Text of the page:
Uber's Mobile Engineering team open sources Nanoscope, a new method tracing tool for Android that enables developers to more accurately debug difficult performance issues.
Not Exactly a Linter (NEAL) takes code reviews one step closer to full automation by allowing engineers to write custom syntax-based rules in any language.
To mark the two-year anniversary of Uber Eats, Android engineer Hilary Karls discusses how her team's commitment to "playing the perfect game" resulted in one of Uber’s most successful products.
Uber's mobile engineers leverage code generation to make our applications more reliable and boost developer productivity.
By unifying mobile onboarding experiences for our new rider app, Uber Engineering made it easier than ever before for users to "get moving."
Uber Engineering built and open sourced NullAway, our fast and practical tool for eliminating NPEs, to help others deploy more reliable Android apps.
Uber Engineering's XP Background Push mitigates bugs safely and efficiently in real time, facilitating more seamless user experiences on our apps.
Uber Engineering's new open source tool, AutoValue: Bundle Extension, decreases the likelihood of encountering bugs by enabling Android engineers to quickly unbundle data into value classes.
In this article, members of Uber’s Mobile Platform team introduce Startup Reason Reporter, our new open source tool for detecting startup reason on iOS.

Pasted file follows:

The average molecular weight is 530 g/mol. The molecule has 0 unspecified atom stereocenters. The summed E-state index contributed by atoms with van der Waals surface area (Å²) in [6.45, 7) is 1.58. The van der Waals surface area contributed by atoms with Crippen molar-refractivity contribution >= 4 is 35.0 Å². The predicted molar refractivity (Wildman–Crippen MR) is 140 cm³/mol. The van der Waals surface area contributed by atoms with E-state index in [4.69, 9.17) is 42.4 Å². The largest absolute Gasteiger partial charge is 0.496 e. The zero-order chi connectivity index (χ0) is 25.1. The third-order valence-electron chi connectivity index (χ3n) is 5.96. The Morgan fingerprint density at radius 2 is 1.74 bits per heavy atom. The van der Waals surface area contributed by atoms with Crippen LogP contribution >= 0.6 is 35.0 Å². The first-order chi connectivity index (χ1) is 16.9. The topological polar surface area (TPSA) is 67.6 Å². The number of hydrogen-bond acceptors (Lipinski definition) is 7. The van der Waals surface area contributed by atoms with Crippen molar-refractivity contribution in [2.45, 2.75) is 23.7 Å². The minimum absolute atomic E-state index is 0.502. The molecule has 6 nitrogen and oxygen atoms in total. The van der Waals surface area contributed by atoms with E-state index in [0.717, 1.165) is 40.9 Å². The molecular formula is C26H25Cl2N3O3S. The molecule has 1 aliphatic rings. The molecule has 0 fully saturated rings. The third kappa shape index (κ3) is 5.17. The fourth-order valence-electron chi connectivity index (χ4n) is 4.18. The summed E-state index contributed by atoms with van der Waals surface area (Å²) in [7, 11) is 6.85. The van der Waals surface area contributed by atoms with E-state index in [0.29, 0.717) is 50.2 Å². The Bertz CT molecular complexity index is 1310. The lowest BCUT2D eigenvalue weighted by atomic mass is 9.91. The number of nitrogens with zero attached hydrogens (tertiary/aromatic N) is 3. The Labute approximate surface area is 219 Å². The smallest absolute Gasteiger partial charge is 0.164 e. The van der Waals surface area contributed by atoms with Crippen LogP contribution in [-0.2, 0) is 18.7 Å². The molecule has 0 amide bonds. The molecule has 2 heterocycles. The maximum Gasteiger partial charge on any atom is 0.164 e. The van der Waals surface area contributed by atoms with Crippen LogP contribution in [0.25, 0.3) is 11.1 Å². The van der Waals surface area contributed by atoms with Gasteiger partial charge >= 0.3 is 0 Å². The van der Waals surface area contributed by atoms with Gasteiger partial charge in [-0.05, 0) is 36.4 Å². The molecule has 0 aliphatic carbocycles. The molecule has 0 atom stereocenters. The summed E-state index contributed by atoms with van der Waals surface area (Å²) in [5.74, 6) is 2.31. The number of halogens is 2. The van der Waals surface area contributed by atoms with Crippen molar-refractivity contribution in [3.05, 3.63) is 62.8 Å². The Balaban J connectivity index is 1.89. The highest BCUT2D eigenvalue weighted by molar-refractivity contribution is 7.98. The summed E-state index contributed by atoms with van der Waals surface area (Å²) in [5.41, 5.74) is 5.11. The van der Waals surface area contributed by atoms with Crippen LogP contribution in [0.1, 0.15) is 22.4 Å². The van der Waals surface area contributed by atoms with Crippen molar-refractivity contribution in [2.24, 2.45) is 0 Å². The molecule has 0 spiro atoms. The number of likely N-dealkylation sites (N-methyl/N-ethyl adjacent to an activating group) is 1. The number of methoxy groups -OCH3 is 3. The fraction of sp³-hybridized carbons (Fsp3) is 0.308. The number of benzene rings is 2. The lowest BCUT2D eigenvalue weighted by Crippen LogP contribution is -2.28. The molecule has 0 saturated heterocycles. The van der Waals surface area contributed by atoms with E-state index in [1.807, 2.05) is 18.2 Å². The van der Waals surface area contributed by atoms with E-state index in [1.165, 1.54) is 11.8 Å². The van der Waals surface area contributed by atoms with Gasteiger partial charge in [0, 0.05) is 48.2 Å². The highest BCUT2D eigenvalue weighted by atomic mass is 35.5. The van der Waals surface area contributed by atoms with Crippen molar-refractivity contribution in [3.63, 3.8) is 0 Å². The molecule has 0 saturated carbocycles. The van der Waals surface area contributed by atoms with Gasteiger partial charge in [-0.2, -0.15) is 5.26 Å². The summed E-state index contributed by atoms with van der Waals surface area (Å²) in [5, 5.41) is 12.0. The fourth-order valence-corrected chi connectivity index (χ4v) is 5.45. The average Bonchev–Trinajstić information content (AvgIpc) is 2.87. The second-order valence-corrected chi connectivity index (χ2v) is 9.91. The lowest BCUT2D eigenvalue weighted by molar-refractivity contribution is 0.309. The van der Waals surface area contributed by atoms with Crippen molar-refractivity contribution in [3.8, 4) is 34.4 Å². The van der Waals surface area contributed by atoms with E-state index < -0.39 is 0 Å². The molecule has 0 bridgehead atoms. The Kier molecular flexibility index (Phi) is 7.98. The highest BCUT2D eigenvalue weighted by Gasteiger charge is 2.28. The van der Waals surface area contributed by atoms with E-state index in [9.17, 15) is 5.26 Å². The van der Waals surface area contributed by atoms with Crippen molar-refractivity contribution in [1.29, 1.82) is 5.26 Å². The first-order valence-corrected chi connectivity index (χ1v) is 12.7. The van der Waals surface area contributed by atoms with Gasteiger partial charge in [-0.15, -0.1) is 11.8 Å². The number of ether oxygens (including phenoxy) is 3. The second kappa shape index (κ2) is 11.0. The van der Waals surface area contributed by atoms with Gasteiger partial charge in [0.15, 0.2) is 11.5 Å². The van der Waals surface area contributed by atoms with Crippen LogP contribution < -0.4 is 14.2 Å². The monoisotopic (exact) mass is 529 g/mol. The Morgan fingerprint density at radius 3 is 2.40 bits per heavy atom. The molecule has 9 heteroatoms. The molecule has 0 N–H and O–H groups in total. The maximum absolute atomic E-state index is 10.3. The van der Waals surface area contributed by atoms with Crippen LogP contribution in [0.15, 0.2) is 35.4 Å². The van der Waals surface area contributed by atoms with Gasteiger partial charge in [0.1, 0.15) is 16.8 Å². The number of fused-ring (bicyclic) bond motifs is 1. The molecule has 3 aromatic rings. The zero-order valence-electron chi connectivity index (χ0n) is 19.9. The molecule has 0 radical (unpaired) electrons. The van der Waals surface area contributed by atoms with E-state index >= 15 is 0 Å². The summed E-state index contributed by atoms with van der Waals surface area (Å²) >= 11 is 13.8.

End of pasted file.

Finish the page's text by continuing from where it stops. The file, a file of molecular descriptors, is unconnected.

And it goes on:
Uber Engineering shares our best practices for working with plugins, a powerful tool that enables us to build and ship features quickly at scale.
Uber Engineering built a new microservice to power Driver Profiles, an in-app platform that enhances the Uber experience by celebrating drivers.
In this article, we discuss how Uber Engineering designed m.uber, a lightweight web app that delivers a native app experience for riders on mobile browsers.
In 2016, Uber Engineering built and open sourced RAVE, a data model validation framework for Android that leverages Java annotation processing to protect against crashes caused by invalid data.
In this article, Uber Engineering shares our best practices for relieving RxJava backpressure on Android through targeted operators, more forgiving RxJava 1.x configurations, and RxJava 2.x.
In this article, we outline how Uber Engineering developed UberSignature, a new feature that allows iOS users to draw and store touchscreen signatures on the UberRUSH app.
The monorepo codebase powering Uber Engineering's Android rider app is architected to scale for growth while supporting the IDE, reducing build times, and stabilizing the master during integrations.
How Uber Engineering re-architected the content delivery feed and backend ecosystem of our new driver app to deliver an enhanced user experience.
Uber Engineering built a custom stack that generates AutoValue models using immutable collections to stably migrate Android apps at scale.
A recipe for success: how Uber Engineering used React Native to optimize UberEATS' Restaurant Dashboard app for mobile.
Although an untraditional choice for building mobile architectures, deep scope hierarchies are a key component of Uber's new Android rider app that enable the quick and seamless rollout of new features.
The Uber Engineering mobile team migrates to a monorepo that uses Buck to test and deploy iOS and Android code faster and more efficiently than ever before.
Meet Uber Engineering's Ohana. Meaning family in Hawaiian, Ohana is an open sourced, iOS framework for retrieving and formatting contact information.
What's it like to be an Uber intern? Here's one such experience, making an impact for drivers as an Android developer on Uber Engineering's driver growth team.
Two months ago we saw our platform-agnostic test runner, called Octopus, spring to life to get our mobile builds on the move.